news ‘Irma Vep’ Filmmaker Olivier Assayas Laments There Is ‘Very Little Space’ for Auteurs in Modern Cinema

Olivier Assayas did what seems like the impossible: The writer-director remade his own 1996 film “Irma Vep” as an HBO limited series.

Why? Well, Assayas saw the need to update the meta message of fame, mirrored celebrity, and even international filmmaking collaborations for the modern age. He felt the original film, starring his now ex-wife Maggie Cheung, has “nothing to do with the world.”

“We are in a moment of very deep transformation of whatever we call cinema, in terms of aesthetics, in terms of financing, in terms of viewing,” Assayas explained to the Los Angeles Times. “‘Irma Vep,’ the original one and same with this one, has one foot in the past and one foot in the present.”

A reimagined film would have been “impossible,” according to Assayas, who then opted for television. “No one would have financed it,” he stated. “It would’ve made no sense.”

The “Personal Shopper” director pointed to the current model of financing films as a whole, which in turn binds budding filmmakers.

“The difficulty is the way movies are financed nowadays. There is very little space for ‘auteur’ filmmaking or independent filmmaking in the way things seems to be evolving right now,” Assayas said. “Those are the core of whatever cinema is about. And it’s in crisis because the money is not there. The distribution formats are not there. So it’s a moment of a lot of soul searching in terms of what cinema will be, where it’s heading, and what is its future.”

Assayas called HBO’s “Irma Vep,” a joint production with A24, an “eight-hour canvas” that hinged on the “globalization of cinema” as a whole.

“This series is ultimately where it was all leading to in a way because when I’ve made movies that dealt with those themes, they were always European financed and they were done from a completely European perspective,” Assayas continued. “What I am saying is that the series is kind of living proof that it can be done. You can make multi-national films, and they can be a really exciting source of inspiration, and it can get financed. It’s a format where you mix languages and you mix cultures. Who wants that? Basically everybody. Everyone wants that because that’s how people live nowadays. That’s where the culture is.”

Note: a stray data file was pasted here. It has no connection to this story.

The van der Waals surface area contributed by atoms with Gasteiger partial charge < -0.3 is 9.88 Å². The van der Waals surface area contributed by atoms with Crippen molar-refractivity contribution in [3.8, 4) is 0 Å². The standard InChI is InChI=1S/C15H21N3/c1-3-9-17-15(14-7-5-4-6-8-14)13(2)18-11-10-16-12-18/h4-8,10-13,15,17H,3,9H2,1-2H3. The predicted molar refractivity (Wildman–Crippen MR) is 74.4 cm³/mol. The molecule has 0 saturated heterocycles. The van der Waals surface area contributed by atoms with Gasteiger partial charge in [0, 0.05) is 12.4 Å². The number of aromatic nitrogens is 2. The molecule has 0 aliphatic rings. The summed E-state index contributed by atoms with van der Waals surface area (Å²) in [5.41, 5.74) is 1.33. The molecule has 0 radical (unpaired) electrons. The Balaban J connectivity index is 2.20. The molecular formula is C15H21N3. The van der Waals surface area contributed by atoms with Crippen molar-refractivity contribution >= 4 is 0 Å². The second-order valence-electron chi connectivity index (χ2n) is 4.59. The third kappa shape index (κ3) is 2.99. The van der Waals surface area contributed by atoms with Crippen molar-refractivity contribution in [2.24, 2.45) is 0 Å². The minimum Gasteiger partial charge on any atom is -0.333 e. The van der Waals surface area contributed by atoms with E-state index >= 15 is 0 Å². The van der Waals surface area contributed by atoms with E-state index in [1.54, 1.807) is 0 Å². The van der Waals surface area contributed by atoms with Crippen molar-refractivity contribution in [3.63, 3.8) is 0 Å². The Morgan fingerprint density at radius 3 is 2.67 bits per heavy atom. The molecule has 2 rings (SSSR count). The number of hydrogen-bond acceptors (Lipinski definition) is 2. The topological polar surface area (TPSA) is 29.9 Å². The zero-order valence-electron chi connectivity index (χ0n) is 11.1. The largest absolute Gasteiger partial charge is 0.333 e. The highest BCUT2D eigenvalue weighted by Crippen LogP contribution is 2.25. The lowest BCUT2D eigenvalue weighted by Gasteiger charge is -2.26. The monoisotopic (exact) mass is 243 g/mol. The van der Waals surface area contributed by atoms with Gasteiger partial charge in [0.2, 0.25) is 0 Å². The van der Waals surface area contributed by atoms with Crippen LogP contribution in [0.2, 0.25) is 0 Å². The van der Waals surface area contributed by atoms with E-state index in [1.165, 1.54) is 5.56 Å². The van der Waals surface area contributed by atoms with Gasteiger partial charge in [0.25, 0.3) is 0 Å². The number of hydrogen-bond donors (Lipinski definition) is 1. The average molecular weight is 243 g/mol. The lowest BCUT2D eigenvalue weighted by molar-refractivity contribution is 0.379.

IndieWire’s Steve Greene wrote in his review that the series easily could have fallen into a “flippant exercise in self-awareness” for Assayas. Instead, Greene penned, “Irma Vep” propels forward into a “more clear-eyed approach” to the familiar yet still elusive message of the original film.

“Given the quarter-century time gap since his last ‘Irma Vep’ it also wouldn’t be shocking for this to be an Assayas-centric, self-absorbed therapy session in eight hourlong chunks,” Greene noted. “The feat of this ‘Irma Vep’ is that it shrewdly stirs in handfuls of each while maintaining an overall flavor decidedly in its own third category.”